Microbes provide insights into evolution of human language

The bacteria used combinatorial communication, in which two signals are used together to achieve an effect that is different to the sum of the effects of the component parts. This is common in human language. For example, when we hear ‘boathouse’, we do not think of boats and houses independently, but of something different — a boathouse.

This type of communication had never been observed in species other than humans and some other primates, until colonies of Pseudomonas aeruginosa were shown to be using the same technique — not, of course, with spoken words but with chemical messengers sent to each other that signalled when to produce certain proteins necessary for the bacteria’s survival.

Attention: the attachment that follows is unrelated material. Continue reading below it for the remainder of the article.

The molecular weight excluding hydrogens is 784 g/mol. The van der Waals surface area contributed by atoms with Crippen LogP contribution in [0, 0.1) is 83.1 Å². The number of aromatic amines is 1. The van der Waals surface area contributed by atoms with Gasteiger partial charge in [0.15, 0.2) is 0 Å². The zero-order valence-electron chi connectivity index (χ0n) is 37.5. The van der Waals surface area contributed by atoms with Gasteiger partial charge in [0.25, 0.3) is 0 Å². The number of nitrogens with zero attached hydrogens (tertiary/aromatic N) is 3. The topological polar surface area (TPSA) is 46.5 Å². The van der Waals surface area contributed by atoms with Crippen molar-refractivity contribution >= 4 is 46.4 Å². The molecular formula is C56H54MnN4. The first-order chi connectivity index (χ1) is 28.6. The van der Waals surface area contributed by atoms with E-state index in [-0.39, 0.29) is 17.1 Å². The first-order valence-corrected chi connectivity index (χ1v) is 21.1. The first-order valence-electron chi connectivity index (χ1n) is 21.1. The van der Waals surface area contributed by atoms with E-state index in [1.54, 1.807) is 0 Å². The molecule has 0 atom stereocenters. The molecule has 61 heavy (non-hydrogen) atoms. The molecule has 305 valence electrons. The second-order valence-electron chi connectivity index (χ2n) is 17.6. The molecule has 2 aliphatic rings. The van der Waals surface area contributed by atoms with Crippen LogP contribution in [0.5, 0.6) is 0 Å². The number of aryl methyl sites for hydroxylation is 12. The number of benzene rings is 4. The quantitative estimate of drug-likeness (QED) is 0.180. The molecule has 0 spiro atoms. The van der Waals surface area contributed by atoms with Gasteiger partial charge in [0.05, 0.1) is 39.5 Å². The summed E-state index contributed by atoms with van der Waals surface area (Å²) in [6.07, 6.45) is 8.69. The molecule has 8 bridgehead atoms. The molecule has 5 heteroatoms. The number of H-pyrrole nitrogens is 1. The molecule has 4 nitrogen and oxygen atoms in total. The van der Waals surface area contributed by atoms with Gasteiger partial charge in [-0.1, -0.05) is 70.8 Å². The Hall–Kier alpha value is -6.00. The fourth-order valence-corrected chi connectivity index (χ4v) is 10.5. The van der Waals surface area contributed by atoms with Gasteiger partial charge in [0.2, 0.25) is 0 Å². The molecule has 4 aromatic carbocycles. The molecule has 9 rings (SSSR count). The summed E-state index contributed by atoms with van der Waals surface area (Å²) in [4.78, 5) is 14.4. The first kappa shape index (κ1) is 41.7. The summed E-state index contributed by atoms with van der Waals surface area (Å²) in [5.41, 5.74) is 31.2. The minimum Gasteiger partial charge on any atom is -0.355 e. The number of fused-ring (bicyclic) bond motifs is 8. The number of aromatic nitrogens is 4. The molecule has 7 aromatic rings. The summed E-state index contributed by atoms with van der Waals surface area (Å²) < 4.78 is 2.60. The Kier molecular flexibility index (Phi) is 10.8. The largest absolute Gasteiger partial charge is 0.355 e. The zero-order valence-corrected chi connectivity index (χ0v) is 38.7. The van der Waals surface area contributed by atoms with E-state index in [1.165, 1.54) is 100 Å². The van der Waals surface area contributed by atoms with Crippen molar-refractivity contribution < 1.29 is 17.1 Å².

Read the entire article from ScienceDaily….

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